This shock realization has happened twice before in cinema history, namely in 1953 and in 1983, when 2 or 3 decent 3-D movies were flanked by 100 exploitation titles. Surprise, surprise, 3-D has been having a really bad name ever since. The fallout of 3-D boom years has been devastating to the name of 3-D with film critics and the average film-going audience. Stereo 3-D film is barely just recovering from it all and already punters are booing stereoscopic 3-D when discussing the slate of 2009-2010 upcoming film releases planned to be in 3-D. Another box office 3-D bomb like Scar 3-D and the digital 3-D boom year may never actually happen. Because who wants to be associated with a medium that is used in sub-par film releases to draw the extra buck without delivering anything more?

Scar 3D - 3-D analgyph still

So what IS the hope for a prosperous 3-D film future? Let’s revisit the 3 statements of above.

1b) It is difficult to refute this statement, as the proper 3-D photography of Scar 3D did not add even 1% of a more positive review. Perhaps this is due to the fact that 3-D enhances, or enlarges what is presented on screen. So an enhanced bad trip becomes a really bad trip, while an enhanced dream of a picture will become pure heaven. 3-D really can do this, but keep in mind: stereoscopic presentation of your cinematic story amplifies and really exposes the quality of the presented imagery. A bit like super HD showing all the spots and wrinkles on actors faces, which can be a bitch when you were just going for an awe-inspiring high definition experience.

2b) More pleasant delivery of any material will at least take away the blame from the delivery format. Are your patrons walking out of the cinema after 5 minutes, well, at least it wasn’t because your film was in 2-D. But has 2-Dimensionality ever been a reason to stay away from a movie? Sure, movie critics will always find a reason to complain, so the better the delivery format, the more focus there will be on the content of the film. If the content is bad, the critic will write: “The 3-D didn’t help save the bad story”. If the presentation was in 2-D rather than in 3-D, the critic will write: “This movie was clearly shot to work in 3-D, because I couldn’t find any reason to like the story in 2-D”. Can you ever win with these guys? Well, perhaps by presenting a good film that is enhanced by great 3-D…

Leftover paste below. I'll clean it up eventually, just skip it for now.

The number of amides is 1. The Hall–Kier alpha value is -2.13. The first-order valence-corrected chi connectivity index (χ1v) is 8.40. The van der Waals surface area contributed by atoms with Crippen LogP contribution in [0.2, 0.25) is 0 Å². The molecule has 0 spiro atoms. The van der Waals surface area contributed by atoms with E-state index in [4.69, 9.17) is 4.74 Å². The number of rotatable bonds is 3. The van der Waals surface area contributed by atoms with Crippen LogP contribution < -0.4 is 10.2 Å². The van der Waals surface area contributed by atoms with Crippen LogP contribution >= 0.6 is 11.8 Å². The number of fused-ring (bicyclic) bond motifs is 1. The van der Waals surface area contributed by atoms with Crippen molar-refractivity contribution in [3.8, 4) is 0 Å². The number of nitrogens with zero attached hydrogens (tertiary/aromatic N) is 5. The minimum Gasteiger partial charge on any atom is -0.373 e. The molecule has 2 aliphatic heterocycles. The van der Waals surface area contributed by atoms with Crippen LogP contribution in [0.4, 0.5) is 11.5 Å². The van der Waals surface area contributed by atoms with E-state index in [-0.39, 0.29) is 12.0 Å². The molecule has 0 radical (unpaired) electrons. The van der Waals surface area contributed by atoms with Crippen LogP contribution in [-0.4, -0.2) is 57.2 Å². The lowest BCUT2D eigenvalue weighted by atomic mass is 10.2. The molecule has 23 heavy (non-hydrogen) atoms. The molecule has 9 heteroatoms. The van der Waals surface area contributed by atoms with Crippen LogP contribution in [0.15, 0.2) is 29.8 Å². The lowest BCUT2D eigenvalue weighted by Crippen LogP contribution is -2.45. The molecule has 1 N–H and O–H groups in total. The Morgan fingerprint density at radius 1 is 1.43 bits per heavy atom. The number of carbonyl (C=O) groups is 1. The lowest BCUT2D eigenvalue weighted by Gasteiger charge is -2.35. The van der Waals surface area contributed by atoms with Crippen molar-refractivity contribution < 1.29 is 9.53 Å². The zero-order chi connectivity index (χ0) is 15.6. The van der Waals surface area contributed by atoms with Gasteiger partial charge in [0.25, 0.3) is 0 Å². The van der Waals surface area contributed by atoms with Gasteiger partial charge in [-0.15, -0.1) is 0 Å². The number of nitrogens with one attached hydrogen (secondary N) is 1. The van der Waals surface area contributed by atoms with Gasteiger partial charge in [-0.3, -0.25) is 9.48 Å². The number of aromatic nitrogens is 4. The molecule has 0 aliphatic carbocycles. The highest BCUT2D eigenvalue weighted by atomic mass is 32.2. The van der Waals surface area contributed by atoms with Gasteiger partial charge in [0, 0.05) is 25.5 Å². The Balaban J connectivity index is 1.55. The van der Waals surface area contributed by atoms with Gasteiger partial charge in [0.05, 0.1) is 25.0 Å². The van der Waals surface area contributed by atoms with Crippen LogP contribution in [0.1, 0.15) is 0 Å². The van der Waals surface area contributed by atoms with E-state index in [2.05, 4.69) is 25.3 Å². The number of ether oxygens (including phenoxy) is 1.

3b) Poor financial returns for some 3-D movies does not mean that Stereo 3-D cannot add financial value to a film release, as a good movie can benefit from the 3-Dimenasional addition, while really good 3-D, added to a really good movie, makes for big boxoffice success. But go figure, the key term here is ‘good’, not ‘3-D’.

4b) What does the budding 3-D film director need to do to make the 3-D add to the entertainment value of his picture? Enhance the volume of characters, flatten them out, create claustrophobic scenes, deep and wide vistas, poke scary and funny things at the audience, wow with geometric intrigue and dwarf or giantize scenery and characters? All that and more.